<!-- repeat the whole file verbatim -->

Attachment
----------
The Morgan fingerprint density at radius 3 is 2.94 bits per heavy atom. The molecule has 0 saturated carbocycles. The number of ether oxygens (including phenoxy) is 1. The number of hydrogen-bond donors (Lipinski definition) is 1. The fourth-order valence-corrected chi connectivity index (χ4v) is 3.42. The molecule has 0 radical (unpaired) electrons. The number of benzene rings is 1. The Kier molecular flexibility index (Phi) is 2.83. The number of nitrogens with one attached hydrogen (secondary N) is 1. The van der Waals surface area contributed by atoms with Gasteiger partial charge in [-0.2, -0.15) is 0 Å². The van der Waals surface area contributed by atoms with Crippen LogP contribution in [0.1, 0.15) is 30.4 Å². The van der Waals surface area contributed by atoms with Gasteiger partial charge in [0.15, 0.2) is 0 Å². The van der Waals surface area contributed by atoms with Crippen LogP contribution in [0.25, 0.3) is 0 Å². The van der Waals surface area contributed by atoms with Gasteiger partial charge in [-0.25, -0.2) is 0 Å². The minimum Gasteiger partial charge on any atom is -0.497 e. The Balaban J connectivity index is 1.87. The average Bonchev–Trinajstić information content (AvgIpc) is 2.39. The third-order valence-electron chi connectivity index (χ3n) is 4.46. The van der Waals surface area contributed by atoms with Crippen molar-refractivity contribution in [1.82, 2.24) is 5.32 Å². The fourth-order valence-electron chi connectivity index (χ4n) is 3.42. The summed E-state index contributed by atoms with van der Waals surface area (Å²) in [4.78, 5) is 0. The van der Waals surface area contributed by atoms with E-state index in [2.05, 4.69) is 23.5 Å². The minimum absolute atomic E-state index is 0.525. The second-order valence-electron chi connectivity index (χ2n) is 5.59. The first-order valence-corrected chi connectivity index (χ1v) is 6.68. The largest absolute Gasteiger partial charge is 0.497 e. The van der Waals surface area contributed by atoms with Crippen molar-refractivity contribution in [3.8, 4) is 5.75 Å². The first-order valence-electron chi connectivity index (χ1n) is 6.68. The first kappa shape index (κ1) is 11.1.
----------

The Morgan fingerprint density at radius 3 is 2.94 bits per heavy atom. The molecule has 0 saturated carbocycles. The number of ether oxygens (including phenoxy) is 1. The number of hydrogen-bond donors (Lipinski definition) is 1. The fourth-order valence-corrected chi connectivity index (χ4v) is 3.42. The molecule has 0 radical (unpaired) electrons. The number of benzene rings is 1. The Kier molecular flexibility index (Phi) is 2.83. The number of nitrogens with one attached hydrogen (secondary N) is 1. The van der Waals surface area contributed by atoms with Gasteiger partial charge in [-0.2, -0.15) is 0 Å². The van der Waals surface area contributed by atoms with Crippen LogP contribution in [0.1, 0.15) is 30.4 Å². The van der Waals surface area contributed by atoms with Gasteiger partial charge in [0.15, 0.2) is 0 Å². The van der Waals surface area contributed by atoms with Crippen LogP contribution in [0.25, 0.3) is 0 Å². The van der Waals surface area contributed by atoms with Gasteiger partial charge in [-0.25, -0.2) is 0 Å². The minimum Gasteiger partial charge on any atom is -0.497 e. The Balaban J connectivity index is 1.87. The average Bonchev–Trinajstić information content (AvgIpc) is 2.39. The third-order valence-electron chi connectivity index (χ3n) is 4.46. The van der Waals surface area contributed by atoms with Crippen molar-refractivity contribution in [1.82, 2.24) is 5.32 Å². The fourth-order valence-electron chi connectivity index (χ4n) is 3.42. The summed E-state index contributed by atoms with van der Waals surface area (Å²) in [4.78, 5) is 0. The van der Waals surface area contributed by atoms with E-state index in [2.05, 4.69) is 23.5 Å². The minimum absolute atomic E-state index is 0.525. The second-order valence-electron chi connectivity index (χ2n) is 5.59. The first-order valence-corrected chi connectivity index (χ1v) is 6.68. The largest absolute Gasteiger partial charge is 0.497 e. The van der Waals surface area contributed by atoms with Crippen molar-refractivity contribution in [3.8, 4) is 5.75 Å². The first-order valence-electron chi connectivity index (χ1n) is 6.68. The first kappa shape index (κ1) is 11.1.